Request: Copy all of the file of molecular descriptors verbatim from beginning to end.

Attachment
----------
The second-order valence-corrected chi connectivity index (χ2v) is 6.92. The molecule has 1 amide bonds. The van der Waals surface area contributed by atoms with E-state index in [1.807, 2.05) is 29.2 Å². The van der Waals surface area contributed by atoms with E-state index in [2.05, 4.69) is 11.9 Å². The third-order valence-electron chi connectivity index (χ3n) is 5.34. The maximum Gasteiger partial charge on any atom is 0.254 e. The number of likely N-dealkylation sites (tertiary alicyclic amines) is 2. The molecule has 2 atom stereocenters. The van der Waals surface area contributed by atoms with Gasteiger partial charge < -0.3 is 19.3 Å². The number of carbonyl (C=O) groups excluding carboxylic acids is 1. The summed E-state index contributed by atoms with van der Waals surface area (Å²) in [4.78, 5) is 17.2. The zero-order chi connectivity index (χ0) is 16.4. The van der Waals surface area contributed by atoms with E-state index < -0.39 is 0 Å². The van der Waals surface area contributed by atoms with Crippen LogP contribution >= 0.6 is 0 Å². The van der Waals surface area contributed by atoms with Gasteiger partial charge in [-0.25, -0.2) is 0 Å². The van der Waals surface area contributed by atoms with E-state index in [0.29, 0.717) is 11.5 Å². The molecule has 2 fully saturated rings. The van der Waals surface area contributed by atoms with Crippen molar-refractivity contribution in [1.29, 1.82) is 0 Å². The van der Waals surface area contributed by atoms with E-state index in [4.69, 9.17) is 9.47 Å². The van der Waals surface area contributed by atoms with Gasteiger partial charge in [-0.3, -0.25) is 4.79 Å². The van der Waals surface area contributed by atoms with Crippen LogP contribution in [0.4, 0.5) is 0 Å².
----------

The second-order valence-corrected chi connectivity index (χ2v) is 6.92. The molecule has 1 amide bonds. The van der Waals surface area contributed by atoms with E-state index in [1.807, 2.05) is 29.2 Å². The van der Waals surface area contributed by atoms with E-state index in [2.05, 4.69) is 11.9 Å². The third-order valence-electron chi connectivity index (χ3n) is 5.34. The maximum Gasteiger partial charge on any atom is 0.254 e. The number of likely N-dealkylation sites (tertiary alicyclic amines) is 2. The molecule has 2 atom stereocenters. The van der Waals surface area contributed by atoms with Gasteiger partial charge < -0.3 is 19.3 Å². The number of carbonyl (C=O) groups excluding carboxylic acids is 1. The summed E-state index contributed by atoms with van der Waals surface area (Å²) in [4.78, 5) is 17.2. The zero-order chi connectivity index (χ0) is 16.4. The van der Waals surface area contributed by atoms with E-state index < -0.39 is 0 Å². The van der Waals surface area contributed by atoms with Crippen LogP contribution >= 0.6 is 0 Å². The van der Waals surface area contributed by atoms with Gasteiger partial charge in [-0.25, -0.2) is 0 Å². The van der Waals surface area contributed by atoms with E-state index in [0.29, 0.717) is 11.5 Å². The molecule has 2 fully saturated rings. The van der Waals surface area contributed by atoms with Crippen molar-refractivity contribution in [1.29, 1.82) is 0 Å². The van der Waals surface area contributed by atoms with E-state index in [4.69, 9.17) is 9.47 Å². The van der Waals surface area contributed by atoms with Gasteiger partial charge in [-0.3, -0.25) is 4.79 Å². The van der Waals surface area contributed by atoms with Crippen LogP contribution in [0.4, 0.5) is 0 Å².